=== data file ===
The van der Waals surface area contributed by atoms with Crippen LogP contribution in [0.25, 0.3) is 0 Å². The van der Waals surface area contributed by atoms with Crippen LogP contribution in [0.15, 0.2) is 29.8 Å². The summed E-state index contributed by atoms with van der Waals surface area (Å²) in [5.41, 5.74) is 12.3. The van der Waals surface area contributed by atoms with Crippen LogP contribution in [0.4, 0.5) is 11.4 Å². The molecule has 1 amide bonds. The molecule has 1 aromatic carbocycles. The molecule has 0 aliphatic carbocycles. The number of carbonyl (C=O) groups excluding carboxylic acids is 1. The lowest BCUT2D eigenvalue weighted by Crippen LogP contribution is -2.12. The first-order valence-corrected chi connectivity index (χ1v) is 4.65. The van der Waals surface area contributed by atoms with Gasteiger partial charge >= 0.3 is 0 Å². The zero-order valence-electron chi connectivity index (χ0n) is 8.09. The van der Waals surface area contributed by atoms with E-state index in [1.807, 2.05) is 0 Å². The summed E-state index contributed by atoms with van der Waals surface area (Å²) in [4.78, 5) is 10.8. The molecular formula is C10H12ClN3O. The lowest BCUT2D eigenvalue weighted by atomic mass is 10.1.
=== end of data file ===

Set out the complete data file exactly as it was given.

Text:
The van der Waals surface area contributed by atoms with Crippen LogP contribution in [0.25, 0.3) is 0 Å². The van der Waals surface area contributed by atoms with Crippen LogP contribution in [0.15, 0.2) is 29.8 Å². The summed E-state index contributed by atoms with van der Waals surface area (Å²) in [5.41, 5.74) is 12.3. The van der Waals surface area contributed by atoms with Crippen LogP contribution in [0.4, 0.5) is 11.4 Å². The molecule has 1 amide bonds. The molecule has 1 aromatic carbocycles. The molecule has 0 aliphatic carbocycles. The number of carbonyl (C=O) groups excluding carboxylic acids is 1. The lowest BCUT2D eigenvalue weighted by Crippen LogP contribution is -2.12. The first-order valence-corrected chi connectivity index (χ1v) is 4.65. The van der Waals surface area contributed by atoms with Gasteiger partial charge >= 0.3 is 0 Å². The zero-order valence-electron chi connectivity index (χ0n) is 8.09. The van der Waals surface area contributed by atoms with E-state index in [1.807, 2.05) is 0 Å². The summed E-state index contributed by atoms with van der Waals surface area (Å²) in [4.78, 5) is 10.8. The molecular formula is C10H12ClN3O. The lowest BCUT2D eigenvalue weighted by atomic mass is 10.1.